Lawn Chemicals Linked to 2 Types of Cancer in Dogs
Originally published in www.livetradingnews.com
According to a study conducted over a 6 year period at the Foster Hospital for Small Animals at Tufts University’s Cummings School of Veterinary Medicine, exposure to lawn pesticides, specifically those applied by professional lawn care companies, raised the risk of canine malignant lymphoma (CML) by as much as 70%
Dogs at highest risk for acquiring CML were over 50 pounds and living in homes where pesticides and herbicides were professionally applied, as well as homes where owners used lawn care products containing insect growth regulators, aka chemical killing agents.
Another study performed at the Department of Veterinary Clinical Sciences at Purdue University concluded certain garden and lawn chemicals are linked to canine bladder cancer, including common herbicides containing 2,4-dichlorophenoxyacetic acid (2,4-D), 4-chloro-2-methylphenoxypropionic acid (MCPP) and/or dicamba.
The dogs’ exposure to the chemicals occurred through ingestion, inhalation, and transdermally. Breeds with a genetic predisposition for bladder cancer, including Beagles, Scottish Terriers, Shetland Sheepdogs, West Highland White Terriers, and Wire Hair Fox Terriers are at particularly high risk.
The study showed that most of the dogs from homes using the chemicals had herbicides in their urine. Since some dogs from homes that did not use the products also had herbicides in their urine, researchers concluded the wind could carry the chemicals up to 50 ft from the site where they were applied.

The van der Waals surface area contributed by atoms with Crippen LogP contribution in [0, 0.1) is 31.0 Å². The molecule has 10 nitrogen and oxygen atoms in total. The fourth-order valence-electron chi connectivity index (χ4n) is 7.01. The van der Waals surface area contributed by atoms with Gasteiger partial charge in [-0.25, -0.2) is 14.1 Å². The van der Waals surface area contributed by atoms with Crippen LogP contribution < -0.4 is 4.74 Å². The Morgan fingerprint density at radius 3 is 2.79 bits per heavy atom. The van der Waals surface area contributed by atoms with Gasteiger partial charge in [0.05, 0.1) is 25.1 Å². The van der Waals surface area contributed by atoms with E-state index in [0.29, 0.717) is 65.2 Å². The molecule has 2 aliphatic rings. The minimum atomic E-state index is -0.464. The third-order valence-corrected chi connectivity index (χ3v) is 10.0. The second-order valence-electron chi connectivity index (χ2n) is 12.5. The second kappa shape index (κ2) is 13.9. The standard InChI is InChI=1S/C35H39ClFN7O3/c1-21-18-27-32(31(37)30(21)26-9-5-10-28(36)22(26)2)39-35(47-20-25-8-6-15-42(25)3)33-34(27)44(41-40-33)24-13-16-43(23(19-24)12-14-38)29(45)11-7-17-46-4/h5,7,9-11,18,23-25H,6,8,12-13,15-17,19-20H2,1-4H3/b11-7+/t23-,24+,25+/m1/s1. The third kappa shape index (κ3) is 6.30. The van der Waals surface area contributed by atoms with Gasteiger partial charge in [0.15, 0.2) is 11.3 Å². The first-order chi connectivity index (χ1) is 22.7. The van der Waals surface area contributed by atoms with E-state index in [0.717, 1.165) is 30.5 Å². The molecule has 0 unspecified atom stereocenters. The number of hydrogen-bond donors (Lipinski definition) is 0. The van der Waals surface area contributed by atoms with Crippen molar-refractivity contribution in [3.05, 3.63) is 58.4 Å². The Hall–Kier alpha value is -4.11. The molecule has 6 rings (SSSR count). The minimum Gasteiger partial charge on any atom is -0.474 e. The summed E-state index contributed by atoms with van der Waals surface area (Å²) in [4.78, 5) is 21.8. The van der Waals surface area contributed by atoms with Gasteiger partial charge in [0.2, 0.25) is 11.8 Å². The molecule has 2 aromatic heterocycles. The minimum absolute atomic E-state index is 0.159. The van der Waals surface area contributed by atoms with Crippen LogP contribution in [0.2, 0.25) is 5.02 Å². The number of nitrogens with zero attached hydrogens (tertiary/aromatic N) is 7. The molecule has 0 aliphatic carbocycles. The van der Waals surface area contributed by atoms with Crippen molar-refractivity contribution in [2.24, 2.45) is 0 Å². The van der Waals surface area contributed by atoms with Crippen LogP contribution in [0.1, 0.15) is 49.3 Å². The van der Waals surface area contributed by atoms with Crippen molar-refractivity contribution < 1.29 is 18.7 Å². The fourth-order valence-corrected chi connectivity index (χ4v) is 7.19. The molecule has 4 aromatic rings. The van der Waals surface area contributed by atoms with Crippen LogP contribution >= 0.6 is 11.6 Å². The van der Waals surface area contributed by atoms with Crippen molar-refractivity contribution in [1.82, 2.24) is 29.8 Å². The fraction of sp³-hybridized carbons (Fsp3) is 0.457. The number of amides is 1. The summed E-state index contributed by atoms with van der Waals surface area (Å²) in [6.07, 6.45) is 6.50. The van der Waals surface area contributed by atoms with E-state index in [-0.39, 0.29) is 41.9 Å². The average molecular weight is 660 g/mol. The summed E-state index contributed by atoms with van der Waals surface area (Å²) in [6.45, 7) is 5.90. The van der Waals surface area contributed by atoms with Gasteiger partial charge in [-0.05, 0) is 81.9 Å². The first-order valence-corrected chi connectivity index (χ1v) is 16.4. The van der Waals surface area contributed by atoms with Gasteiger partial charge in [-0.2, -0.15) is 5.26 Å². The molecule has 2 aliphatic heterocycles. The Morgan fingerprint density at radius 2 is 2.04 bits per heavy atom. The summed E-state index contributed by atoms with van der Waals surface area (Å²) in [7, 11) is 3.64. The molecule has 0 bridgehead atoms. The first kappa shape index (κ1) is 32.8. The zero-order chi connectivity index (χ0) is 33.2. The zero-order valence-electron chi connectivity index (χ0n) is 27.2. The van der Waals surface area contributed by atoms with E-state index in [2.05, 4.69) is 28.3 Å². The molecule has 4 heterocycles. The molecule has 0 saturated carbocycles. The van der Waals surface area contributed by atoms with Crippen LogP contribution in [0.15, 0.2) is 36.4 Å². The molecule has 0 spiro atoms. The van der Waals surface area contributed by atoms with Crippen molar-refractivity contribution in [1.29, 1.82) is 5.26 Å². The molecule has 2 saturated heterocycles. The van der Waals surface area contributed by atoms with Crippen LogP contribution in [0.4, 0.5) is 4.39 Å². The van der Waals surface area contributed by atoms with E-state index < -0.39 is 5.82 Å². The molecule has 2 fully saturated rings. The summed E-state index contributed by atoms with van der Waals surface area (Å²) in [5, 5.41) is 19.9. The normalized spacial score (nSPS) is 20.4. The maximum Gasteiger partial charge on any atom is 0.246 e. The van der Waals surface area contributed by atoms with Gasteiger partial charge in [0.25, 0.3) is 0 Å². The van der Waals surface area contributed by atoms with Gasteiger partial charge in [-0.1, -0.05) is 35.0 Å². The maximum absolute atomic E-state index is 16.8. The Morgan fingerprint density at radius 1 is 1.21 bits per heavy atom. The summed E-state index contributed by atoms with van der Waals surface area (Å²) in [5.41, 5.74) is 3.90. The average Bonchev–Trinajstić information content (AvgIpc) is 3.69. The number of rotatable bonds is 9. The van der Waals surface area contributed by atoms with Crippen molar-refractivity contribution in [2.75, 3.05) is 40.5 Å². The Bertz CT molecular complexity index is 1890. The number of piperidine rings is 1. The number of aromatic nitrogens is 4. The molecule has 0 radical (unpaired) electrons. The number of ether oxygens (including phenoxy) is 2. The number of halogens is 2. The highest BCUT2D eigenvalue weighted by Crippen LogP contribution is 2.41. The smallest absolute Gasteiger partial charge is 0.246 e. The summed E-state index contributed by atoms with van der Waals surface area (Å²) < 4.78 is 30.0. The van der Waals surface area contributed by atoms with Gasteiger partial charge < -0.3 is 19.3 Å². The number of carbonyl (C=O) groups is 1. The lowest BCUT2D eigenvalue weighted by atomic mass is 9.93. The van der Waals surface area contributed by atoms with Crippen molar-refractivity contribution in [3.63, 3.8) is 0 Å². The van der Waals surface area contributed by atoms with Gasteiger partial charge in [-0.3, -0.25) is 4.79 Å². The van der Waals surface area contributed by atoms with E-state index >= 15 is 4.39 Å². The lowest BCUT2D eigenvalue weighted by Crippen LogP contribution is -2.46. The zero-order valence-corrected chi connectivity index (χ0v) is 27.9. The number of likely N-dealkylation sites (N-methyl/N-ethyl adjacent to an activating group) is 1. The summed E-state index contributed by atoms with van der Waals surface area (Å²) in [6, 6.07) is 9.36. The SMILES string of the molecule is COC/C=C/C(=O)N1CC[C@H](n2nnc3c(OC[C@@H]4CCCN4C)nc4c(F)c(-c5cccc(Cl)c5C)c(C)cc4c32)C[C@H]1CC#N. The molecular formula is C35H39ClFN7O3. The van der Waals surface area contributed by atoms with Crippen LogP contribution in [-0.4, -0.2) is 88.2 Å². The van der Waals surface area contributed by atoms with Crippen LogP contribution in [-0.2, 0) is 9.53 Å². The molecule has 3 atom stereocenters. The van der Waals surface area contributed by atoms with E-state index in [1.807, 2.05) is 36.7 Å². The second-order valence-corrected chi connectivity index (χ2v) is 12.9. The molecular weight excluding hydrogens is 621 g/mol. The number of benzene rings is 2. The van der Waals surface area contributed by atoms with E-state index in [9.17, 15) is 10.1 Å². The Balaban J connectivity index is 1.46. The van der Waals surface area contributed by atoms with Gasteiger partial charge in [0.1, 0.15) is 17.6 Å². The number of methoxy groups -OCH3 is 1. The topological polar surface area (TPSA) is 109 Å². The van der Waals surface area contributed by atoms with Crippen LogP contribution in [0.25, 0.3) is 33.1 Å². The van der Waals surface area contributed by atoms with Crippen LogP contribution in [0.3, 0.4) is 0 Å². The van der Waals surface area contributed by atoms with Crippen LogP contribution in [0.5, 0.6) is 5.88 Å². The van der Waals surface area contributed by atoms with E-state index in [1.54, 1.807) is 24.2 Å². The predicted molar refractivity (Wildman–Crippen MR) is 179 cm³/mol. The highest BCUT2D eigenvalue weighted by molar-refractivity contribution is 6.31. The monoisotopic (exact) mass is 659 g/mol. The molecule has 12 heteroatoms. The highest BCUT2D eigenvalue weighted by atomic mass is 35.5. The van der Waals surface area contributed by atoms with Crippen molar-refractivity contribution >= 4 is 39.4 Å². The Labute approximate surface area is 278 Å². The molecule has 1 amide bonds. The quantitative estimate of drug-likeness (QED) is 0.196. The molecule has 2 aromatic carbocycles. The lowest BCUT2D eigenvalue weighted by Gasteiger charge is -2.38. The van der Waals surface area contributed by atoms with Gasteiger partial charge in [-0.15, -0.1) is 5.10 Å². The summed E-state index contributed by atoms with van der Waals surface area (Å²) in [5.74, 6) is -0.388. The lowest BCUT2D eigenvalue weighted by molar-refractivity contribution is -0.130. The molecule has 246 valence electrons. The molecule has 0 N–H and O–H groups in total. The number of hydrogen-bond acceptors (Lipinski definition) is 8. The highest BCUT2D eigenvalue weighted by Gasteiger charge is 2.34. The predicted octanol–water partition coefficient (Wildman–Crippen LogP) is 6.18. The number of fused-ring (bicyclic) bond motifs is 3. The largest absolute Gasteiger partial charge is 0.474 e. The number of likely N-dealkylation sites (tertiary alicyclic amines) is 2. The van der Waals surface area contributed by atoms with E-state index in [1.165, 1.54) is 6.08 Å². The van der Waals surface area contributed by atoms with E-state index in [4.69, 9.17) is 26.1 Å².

We are just beginning to study the far-reaching harmful effects of the huge numbers of environmental chemicals that negatively impact all of our health.
Play it safe so your pet can stay safe.
The veterinary experts recommend the following:
- Do not apply chemical pesticides or herbicides to your yard, and if you use a lawn care service, do not allow them to use them. Also, be aware that a neighbor’s lawn chemicals can potentially contaminate your property and pose a risk to your pet.
- Avoid lawn care and other gardening products that contain insect growth regulators (IGRs). And be aware that the chemical pyriproxyfen, an IGR, is used in certain flea/tick spot-on treatments.
- Do not allow your pet access to any lawn unless you can confirm no pesticides or herbicides have been used.
- Increase the number of baths and foot rinses spring through fall when the chemical application is highest along public highways, parks, schools, streets, and public nature preserves.
- If you live in a townhouse or community that applies chemicals to common areas, detoxing a patch of grass in your backyard by watering the chemicals down into the soil to reduce skin contact after application.
- Keep your pet on a leash and on the sidewalk until you have walked to your pesticide-free destination, and consider a periodic detoxification protocol for your pet.
Transitioning your lawn from fast food to an Organic diet. To continue reading click here.